Every month in OTW Signal we’ll take a look at stories that connect to the OTW’s mission and projects, including legal, technology, academic, fannish history, and preservation issues that are important for fandom, fan culture or transformative works.
In the News
Fans of animanga works, especially those producing doujinshi, have reason to cheer the outcome of a Japanese court case in October. The case turned on whether a derivative creation, in this case a doujin magazine, would be protected by copyright. The plaintiff had produced some Yuri!!! On Ice, Tiger & Bunny, and Mr. Osomatsu fanart. Someone else then reproduced that fanart for profit. The fan creator then sued claiming copyright infringement and demanded compensation. In the first trial, the court ruled that “there is not enough evidence to recognize that it is an illegal secondary work” and ruled in favor of the fan creator.
The case was then appealed to Japan’s Intellectual Property High Court. They upheld the lower court ruling. In short, the decision was that “since the cartoon character itself is ‘not a work’, even if the original character is made to appear in the doujin magazine, it does not constitute copyright infringement by itself.”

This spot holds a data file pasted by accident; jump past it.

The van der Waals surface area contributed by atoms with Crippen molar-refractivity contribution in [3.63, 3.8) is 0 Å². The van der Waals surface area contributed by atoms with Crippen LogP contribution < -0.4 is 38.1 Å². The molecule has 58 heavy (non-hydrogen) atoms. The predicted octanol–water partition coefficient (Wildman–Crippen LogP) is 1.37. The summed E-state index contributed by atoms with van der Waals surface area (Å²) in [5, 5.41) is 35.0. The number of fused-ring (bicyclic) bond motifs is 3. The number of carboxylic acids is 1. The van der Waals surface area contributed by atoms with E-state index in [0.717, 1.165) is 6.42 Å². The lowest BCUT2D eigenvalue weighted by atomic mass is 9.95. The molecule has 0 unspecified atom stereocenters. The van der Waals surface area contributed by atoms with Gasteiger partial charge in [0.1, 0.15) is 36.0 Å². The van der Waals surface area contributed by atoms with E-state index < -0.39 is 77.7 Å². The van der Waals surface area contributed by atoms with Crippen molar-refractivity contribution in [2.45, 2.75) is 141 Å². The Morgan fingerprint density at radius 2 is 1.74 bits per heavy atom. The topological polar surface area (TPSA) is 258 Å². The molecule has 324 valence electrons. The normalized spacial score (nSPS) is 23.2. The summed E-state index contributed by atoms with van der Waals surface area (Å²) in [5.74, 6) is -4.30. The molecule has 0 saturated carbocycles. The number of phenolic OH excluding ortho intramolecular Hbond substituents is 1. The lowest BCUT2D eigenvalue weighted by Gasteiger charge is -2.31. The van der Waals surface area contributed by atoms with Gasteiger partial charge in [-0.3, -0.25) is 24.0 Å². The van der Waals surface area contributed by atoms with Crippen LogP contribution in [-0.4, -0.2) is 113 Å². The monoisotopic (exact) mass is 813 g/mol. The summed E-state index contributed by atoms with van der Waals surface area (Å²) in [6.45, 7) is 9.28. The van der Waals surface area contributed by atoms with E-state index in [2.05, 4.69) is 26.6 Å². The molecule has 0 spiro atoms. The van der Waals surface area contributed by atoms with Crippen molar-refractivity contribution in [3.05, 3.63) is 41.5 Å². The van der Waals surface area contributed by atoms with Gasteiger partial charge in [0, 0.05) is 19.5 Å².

After the trial, Kei Hirano, who served as the plaintiff’s attorney, tweeted, “I think this will be the leading case for the legal positioning of doujinshi in the future.”
This was the first clear legal judgment about derivative creations such as doujinshi, whose legal status was vague up until now, similar to the grey area occupied by fanfiction in the U.S. However, as this trial was a dispute between a doujin artist and a third party rather than the canon creators, it’s possible that future trials may establish new precedents.
The OTW has received a request from a Ph.D. student in Social Anthropology and Cultural Studies – Popular Culture Studies, at The University of Zurich. Fabienne Saurer is seeking help to find fan participants for a survey. The survey has been checked and approved by her Faculty’s Ethics Commission. This survey on reading engagement includes a consent form and information about participant privacy and data usage, and is looking for participants in the 16-24 age group. The survey is planned to run over the next few weeks, and will help Fabienne gather information to design questions for interviews later in her research.
More information can be found by clicking on the above survey link. You can also reach out to Fabienne at fabienne.saurer [at] uzh.ch or her research supervisor, Dr. Ingrid Tomkowiak, at ingrid.tomkowiak [at] uzh.ch
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